Presentation on theme: "What rights are protected under the Bill of Rights?"— Presentation transcript:
1 What rights are protected under the Bill of Rights? Protections of Individual Freedoms Protection Against the Abuse of Power Protections of the Accused Examples Are there other rights that you wish would have been included in the Bill of Rights? What are they?
2 Protections of Individual Freedoms 1st Amendment
3 1st Amendment: Freedom of Religion "Congress shall make no law respecting an establishment of religion, or prohibiting the free exercise thereof..."Every American free to follow the religion of choice, or not follow at all.Government cannot interfer Why was freedom of religion important to the framers?
4 1st Amendment: Freedom of Religion First time in history where government has taken this step May never be used to determine who holds office, who may vote, etcAlso establishes separation of church and stateGovernments may not favor any religion or establish an official religion.
5 1st Amendment: Freedom of Speech "...or abridging the freedom of speech..."Colonists had been unable to speak freely about the way the British government treated them.
6 1st Amendment: Freedom of Speech Every American has the right to speak and write freely Includes ideas that you agree with as well as ideas you disagree withExceptions Not free to slander (spoken) or tell lies intended to damage another person's reputation. "FIRE!" Endangering the lives of others, such as by causing panic.
7 1st Amendment: Freedom of Press May criticize government without fear of being arrested.Zenger Case1. Prevents the Government from deciding what may be printed. 2. Guarantees that citizens can get information and hear different opinions. Freedom of the press was especially important because the founding fathers believed that if all else failed, the press would be able to investigate the government and inform the people.1735 Zenger publisher of NY Weekly Journal -printed articles accusing NY governer of abusing his powers (bribes)Hamilton argues basic right bc spoke/wrote the truthExceptions Not free to libel or print lies about a person that may damage reputation.
8 1st Amendment: Freedom of Assembly Every American has the right to assemble, or get together.Example: A group may hold a demonstration to protest a new law as long as their demonstration is peaceful and does not violate the rights of other citizens.
9 1st Amendment: Freedom of Petition Right to ask the government representative to change a law, to make a new law, or in other ways to solves problems that arise. A request of government A citizen may make a request by writing a letter, by telephoning, or by sending a petition (a request signed by many citizens to a representative of Congress). English Declaration of RIghts
10 Protections Against the Abuse of Power 2nd Amendment: Gun Ownership 3rd Amendment: The Housing of Soldiers 4th Amendment: Unreasonable Searches and Seizures 5th Amendment: Protecting Property Rights 1. Protect against abuse of power from police, judges, and other government officials. 2. .Stem from colonial experiences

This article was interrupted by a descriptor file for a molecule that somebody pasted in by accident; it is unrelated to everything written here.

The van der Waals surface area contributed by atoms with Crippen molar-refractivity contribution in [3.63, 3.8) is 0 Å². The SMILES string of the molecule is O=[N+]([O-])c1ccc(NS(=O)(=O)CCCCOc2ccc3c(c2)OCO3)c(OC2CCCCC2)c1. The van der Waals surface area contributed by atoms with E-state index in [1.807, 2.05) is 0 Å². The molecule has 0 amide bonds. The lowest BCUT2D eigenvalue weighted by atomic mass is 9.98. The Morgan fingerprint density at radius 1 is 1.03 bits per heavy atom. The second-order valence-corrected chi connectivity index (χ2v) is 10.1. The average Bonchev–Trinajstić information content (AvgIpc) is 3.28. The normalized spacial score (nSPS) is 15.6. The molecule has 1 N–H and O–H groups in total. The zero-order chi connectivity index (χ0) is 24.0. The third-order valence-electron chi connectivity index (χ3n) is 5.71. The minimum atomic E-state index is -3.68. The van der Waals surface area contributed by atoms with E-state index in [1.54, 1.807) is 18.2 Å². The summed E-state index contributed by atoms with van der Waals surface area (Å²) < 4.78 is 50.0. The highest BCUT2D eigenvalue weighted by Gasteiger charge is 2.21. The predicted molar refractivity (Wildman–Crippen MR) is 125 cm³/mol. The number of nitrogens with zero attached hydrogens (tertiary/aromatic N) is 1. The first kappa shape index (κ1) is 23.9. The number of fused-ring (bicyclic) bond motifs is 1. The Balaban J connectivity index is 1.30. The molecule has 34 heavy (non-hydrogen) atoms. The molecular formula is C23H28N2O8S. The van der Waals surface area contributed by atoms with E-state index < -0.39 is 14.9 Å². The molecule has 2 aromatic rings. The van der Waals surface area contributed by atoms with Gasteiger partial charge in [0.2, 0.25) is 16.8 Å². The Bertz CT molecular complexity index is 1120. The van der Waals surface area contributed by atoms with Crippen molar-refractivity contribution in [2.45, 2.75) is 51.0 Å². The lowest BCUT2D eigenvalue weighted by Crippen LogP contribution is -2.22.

11 2nd Amendment: Right to Bear Arms A well regulated Militia, being necessary to the security of a free State, the right of the people to keep and bear Arms, shall not be infringed.Right to own a gun1. American Revolution fresh in the minds of Americans Remember that militias (group of citizens armed to defend themselves) had played an important role in the victory over the British 2. Now that the United States was forming a strong government, many people felt this would offer them protection against abuses of government power3. Debate over its meaning...
12 3rd Amendment: Quartering Troops No Soldier shall, in time of peace be quartered in any house, without the consent of the Owner, nor in time of war, but in a manner to be prescribed by law.1. During the colonial period, England forced soldiers to use colonists' homes as living quarters 2. Third amendment states that the government must obtain the owner's consent first.
13 3rd Amendment: Quartering Troops The Quartering Act of 17651. The Act required that the colonists had to supply British troops with food,munitions and barracks. 2. The troops were used to enforce Parliament’s new tax policies in the colonies; 3. Deeper Principle: idea that the nation's armed forces should be used only to defend the nation from foreign attack, and that these forces should not interfere in the daily lives of the citizens nor enforce criminal or civil law, nor should the forces be used in any way by the government against the people.
14 4th Amendment: Search and Seizure 1. During colonial times England allowed officers to make unlimited searches and seizures with no reason other than suspicion and to instill fear.2. Officers cannot search a citizen or a citizen's home without valid reason to do so Must obtain a search warrant ( written permission from a judge whereby the police must convince a judge that they are likely to find evidence of a crime)